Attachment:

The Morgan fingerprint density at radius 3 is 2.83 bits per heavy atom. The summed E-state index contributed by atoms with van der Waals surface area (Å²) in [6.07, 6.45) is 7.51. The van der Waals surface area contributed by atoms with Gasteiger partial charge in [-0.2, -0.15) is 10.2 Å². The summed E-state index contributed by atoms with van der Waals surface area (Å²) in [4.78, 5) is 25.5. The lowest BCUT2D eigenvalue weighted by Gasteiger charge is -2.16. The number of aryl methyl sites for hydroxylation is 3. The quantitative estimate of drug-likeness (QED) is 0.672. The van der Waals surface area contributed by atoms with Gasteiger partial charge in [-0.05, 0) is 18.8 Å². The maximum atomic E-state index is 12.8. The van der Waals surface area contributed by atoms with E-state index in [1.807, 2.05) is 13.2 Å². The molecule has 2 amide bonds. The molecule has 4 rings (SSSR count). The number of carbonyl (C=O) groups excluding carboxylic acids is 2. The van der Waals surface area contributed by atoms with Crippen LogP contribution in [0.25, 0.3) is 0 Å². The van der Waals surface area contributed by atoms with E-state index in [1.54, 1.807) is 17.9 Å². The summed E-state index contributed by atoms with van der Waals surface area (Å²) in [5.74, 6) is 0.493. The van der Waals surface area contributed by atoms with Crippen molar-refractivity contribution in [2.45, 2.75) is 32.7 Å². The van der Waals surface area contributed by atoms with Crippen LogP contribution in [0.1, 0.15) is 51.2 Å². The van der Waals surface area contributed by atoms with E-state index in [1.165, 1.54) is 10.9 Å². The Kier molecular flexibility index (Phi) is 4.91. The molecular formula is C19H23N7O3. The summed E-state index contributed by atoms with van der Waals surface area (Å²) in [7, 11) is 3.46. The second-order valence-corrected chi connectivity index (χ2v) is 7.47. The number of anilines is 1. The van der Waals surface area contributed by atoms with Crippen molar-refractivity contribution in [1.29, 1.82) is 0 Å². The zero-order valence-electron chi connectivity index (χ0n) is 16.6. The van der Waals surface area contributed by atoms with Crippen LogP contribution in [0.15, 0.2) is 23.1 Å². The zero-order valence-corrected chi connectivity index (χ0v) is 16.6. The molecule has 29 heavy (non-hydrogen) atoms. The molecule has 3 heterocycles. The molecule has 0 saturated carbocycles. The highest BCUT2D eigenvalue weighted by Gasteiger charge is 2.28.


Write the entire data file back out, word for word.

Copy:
The Morgan fingerprint density at radius 3 is 2.83 bits per heavy atom. The summed E-state index contributed by atoms with van der Waals surface area (Å²) in [6.07, 6.45) is 7.51. The van der Waals surface area contributed by atoms with Gasteiger partial charge in [-0.2, -0.15) is 10.2 Å². The summed E-state index contributed by atoms with van der Waals surface area (Å²) in [4.78, 5) is 25.5. The lowest BCUT2D eigenvalue weighted by Gasteiger charge is -2.16. The number of aryl methyl sites for hydroxylation is 3. The quantitative estimate of drug-likeness (QED) is 0.672. The van der Waals surface area contributed by atoms with Gasteiger partial charge in [-0.05, 0) is 18.8 Å². The maximum atomic E-state index is 12.8. The van der Waals surface area contributed by atoms with E-state index in [1.807, 2.05) is 13.2 Å². The molecule has 2 amide bonds. The molecule has 4 rings (SSSR count). The number of carbonyl (C=O) groups excluding carboxylic acids is 2. The van der Waals surface area contributed by atoms with Crippen LogP contribution in [0.25, 0.3) is 0 Å². The van der Waals surface area contributed by atoms with E-state index in [1.54, 1.807) is 17.9 Å². The summed E-state index contributed by atoms with van der Waals surface area (Å²) in [5.74, 6) is 0.493. The van der Waals surface area contributed by atoms with Crippen molar-refractivity contribution in [2.45, 2.75) is 32.7 Å². The van der Waals surface area contributed by atoms with Crippen LogP contribution in [0.1, 0.15) is 51.2 Å². The van der Waals surface area contributed by atoms with E-state index in [1.165, 1.54) is 10.9 Å². The Kier molecular flexibility index (Phi) is 4.91. The molecular formula is C19H23N7O3. The summed E-state index contributed by atoms with van der Waals surface area (Å²) in [7, 11) is 3.46. The second-order valence-corrected chi connectivity index (χ2v) is 7.47. The number of anilines is 1. The van der Waals surface area contributed by atoms with Crippen molar-refractivity contribution in [1.29, 1.82) is 0 Å². The zero-order valence-electron chi connectivity index (χ0n) is 16.6. The van der Waals surface area contributed by atoms with Crippen LogP contribution in [0.15, 0.2) is 23.1 Å². The zero-order valence-corrected chi connectivity index (χ0v) is 16.6. The molecule has 29 heavy (non-hydrogen) atoms. The molecule has 3 heterocycles. The molecule has 0 saturated carbocycles. The highest BCUT2D eigenvalue weighted by Gasteiger charge is 2.28.